Ruklanthi de Alwis

University of North Carolina at Chapel Hill, Chapel Hill, NC, United States

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Publications (7)43.89 Total impact

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    ABSTRACT: The four dengue virus (DENV) serotypes, DENV-1, -2, -3, and -4, are endemic throughout tropical and subtropical regions of the world, with an estimated 390 million acute infections annually. Infection confers long-term protective immunity against the infecting serotype, but secondary infection with a different serotype carries a greater risk of potentially fatal severe dengue disease, including dengue hemorrhagic fever and dengue shock syndrome. The single most effective measure to control this threat to global health is a tetravalent DENV vaccine. To date, attempts to develop a protective vaccine have progressed slowly, partly because the targets of type-specific human neutralizing antibodies (NAbs), which are critical for long-term protection, remain poorly defined, impeding our understanding of natural immunity and hindering effective vaccine development. Here, we show that the envelope glycoprotein domain I/II hinge of DENV-3 and DENV-4 is the primary target of the long-term type-specific NAb response in humans. Transplantation of a DENV-4 hinge into a recombinant DENV-3 virus showed that the hinge determines the serotype-specific neutralizing potency of primary human and nonhuman primate DENV immune sera and that the hinge region both induces NAbs and is targeted by protective NAbs in rhesus macaques. These results suggest that the success of live dengue vaccines may depend on their ability to stimulate NAbs that target the envelope glycoprotein domain I/II hinge region. More broadly, this study shows that complex conformational antibody epitopes can be transplanted between live viruses, opening up similar possibilities for improving the breadth and specificity of vaccines for influenza, HIV, hepatitis C virus, and other clinically important viral pathogens.
    Proceedings of the National Academy of Sciences 01/2014; · 9.74 Impact Factor
  • Ruklanthi de Alwis, Aravinda M de Silva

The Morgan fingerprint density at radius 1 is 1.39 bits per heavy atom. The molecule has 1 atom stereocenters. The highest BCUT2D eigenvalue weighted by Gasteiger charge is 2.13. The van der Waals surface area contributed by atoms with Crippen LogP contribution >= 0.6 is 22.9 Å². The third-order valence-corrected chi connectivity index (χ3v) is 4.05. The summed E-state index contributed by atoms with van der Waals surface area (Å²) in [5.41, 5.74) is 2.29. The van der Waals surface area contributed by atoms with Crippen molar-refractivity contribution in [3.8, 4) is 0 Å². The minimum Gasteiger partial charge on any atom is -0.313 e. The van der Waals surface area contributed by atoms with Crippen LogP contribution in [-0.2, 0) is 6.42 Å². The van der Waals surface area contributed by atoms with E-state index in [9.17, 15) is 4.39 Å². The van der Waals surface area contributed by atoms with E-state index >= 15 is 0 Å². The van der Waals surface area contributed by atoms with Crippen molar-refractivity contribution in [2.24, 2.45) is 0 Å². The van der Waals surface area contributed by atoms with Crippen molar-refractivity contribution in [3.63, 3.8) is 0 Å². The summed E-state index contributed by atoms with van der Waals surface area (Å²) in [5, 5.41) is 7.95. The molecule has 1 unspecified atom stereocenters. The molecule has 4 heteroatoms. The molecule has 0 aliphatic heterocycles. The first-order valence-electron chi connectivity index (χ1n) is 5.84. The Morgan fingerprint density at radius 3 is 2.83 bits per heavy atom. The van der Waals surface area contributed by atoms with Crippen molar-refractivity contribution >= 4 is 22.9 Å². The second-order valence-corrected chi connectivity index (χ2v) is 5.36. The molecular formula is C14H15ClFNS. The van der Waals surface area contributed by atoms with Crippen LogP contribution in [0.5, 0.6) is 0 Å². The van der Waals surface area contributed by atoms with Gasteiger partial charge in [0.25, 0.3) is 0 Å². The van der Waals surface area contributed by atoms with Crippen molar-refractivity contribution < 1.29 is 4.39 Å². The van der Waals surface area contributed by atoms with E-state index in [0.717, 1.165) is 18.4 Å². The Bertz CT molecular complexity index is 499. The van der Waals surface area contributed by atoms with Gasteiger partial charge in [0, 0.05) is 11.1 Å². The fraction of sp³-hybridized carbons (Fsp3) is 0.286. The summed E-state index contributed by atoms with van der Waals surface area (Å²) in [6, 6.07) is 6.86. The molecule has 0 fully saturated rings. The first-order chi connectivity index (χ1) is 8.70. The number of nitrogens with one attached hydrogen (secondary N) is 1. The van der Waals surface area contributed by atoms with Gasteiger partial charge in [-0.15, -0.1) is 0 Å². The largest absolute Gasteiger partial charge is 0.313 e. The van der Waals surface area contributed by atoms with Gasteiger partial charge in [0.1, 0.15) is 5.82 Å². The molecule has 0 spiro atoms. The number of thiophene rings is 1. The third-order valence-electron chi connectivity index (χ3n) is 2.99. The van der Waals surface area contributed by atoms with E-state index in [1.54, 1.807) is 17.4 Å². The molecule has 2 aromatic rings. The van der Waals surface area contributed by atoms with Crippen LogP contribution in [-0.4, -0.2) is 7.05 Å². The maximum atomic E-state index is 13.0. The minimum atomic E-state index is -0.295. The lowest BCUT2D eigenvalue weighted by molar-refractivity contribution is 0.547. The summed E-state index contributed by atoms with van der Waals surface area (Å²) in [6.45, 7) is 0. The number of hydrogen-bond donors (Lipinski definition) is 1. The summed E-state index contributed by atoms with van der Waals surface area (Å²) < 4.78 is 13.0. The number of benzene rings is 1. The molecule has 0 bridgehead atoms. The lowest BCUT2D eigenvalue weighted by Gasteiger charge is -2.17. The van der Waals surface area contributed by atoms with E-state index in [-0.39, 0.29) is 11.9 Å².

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    ABSTRACT: Dengue virus (DENV) is an emerging virus that threatens over two-third of the world's population. The specific diagnosis of dengue infection by serology is based on assays that detect DENV-specific antibodies including neutralizing antibodies (Abs). Neutralizing Abs are an important, if not the main, mechanism of protection from natural dengue virus (DENV) infection as well. The current gold-standard assay for measuring neutralizing Ab responses against DENV is the plaque reduction neutralization assay (PRNT). However, this assay is slow and laborious and utilizes physiologically irrelevant cell lines. Here, we describe a relatively high-throughput, flow cytometry-based neutralization assay for DENV that has been optimized for use with a human monocytic suspension cell line, U937 + DC-SIGN, or the more commonly used adherent monkey kidney cells, Vero-81.
    Methods in molecular biology (Clifton, N.J.) 01/2014; 1138:27-39. · 1.29 Impact Factor
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    ABSTRACT: The immunopathogenesis of severe dengue is poorly understood, but there is concern that induction of cross-reactive non-neutralizing antibodies by infection or vaccination may increase the likelihood of severe disease during a subsequent infection. We generated a total of 63 new human mAbs to compare the B cell response of subjects who received the NIH live attenuated DENV1 vaccine (rDEN1Δ30) to that of subjects following symptomatic primary infection with DENV1. Both infection and vaccination induced serum neutralizing antibodies and DENV1-reactive peripheral blood B cells, but to a lesser magnitude in vaccinated individuals. Serotype cross-reactive weakly neutralizing antibodies dominated the response in both vaccinated and naturally-infected subjects. Antigen specificities were very similar, a slightly greater percentage of antibodies targeted E protein domain I-II than domain III. These data shed light on the similarity of human B cell response to live attenuated DENV vaccine or natural infection.
    The Journal of Infectious Diseases 03/2013; · 5.85 Impact Factor